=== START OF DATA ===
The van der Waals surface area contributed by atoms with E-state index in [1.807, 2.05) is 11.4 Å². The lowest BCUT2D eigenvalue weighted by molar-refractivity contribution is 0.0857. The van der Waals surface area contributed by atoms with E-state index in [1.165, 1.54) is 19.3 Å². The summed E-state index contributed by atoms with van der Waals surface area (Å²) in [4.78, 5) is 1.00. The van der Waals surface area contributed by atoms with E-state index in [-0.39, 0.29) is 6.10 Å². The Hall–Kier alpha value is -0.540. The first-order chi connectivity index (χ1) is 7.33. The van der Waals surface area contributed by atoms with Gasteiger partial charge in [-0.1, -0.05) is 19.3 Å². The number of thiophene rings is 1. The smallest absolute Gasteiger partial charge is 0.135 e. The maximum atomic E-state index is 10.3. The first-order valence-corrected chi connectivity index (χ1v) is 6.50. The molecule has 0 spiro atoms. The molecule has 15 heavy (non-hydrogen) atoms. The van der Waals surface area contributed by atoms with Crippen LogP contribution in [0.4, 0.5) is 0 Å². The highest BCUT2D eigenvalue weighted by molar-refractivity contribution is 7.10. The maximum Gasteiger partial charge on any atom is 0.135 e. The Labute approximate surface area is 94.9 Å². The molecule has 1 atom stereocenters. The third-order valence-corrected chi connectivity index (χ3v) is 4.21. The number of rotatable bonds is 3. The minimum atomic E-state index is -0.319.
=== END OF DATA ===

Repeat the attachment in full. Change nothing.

The van der Waals surface area contributed by atoms with E-state index in [1.807, 2.05) is 11.4 Å². The lowest BCUT2D eigenvalue weighted by molar-refractivity contribution is 0.0857. The van der Waals surface area contributed by atoms with E-state index in [1.165, 1.54) is 19.3 Å². The summed E-state index contributed by atoms with van der Waals surface area (Å²) in [4.78, 5) is 1.00. The van der Waals surface area contributed by atoms with E-state index in [-0.39, 0.29) is 6.10 Å². The Hall–Kier alpha value is -0.540. The first-order chi connectivity index (χ1) is 7.33. The van der Waals surface area contributed by atoms with Gasteiger partial charge in [-0.1, -0.05) is 19.3 Å². The number of thiophene rings is 1. The smallest absolute Gasteiger partial charge is 0.135 e. The maximum atomic E-state index is 10.3. The first-order valence-corrected chi connectivity index (χ1v) is 6.50. The molecule has 0 spiro atoms. The molecule has 15 heavy (non-hydrogen) atoms. The van der Waals surface area contributed by atoms with Crippen LogP contribution in [0.4, 0.5) is 0 Å². The highest BCUT2D eigenvalue weighted by molar-refractivity contribution is 7.10. The maximum Gasteiger partial charge on any atom is 0.135 e. The Labute approximate surface area is 94.9 Å². The molecule has 1 atom stereocenters. The third-order valence-corrected chi connectivity index (χ3v) is 4.21. The number of rotatable bonds is 3. The minimum atomic E-state index is -0.319.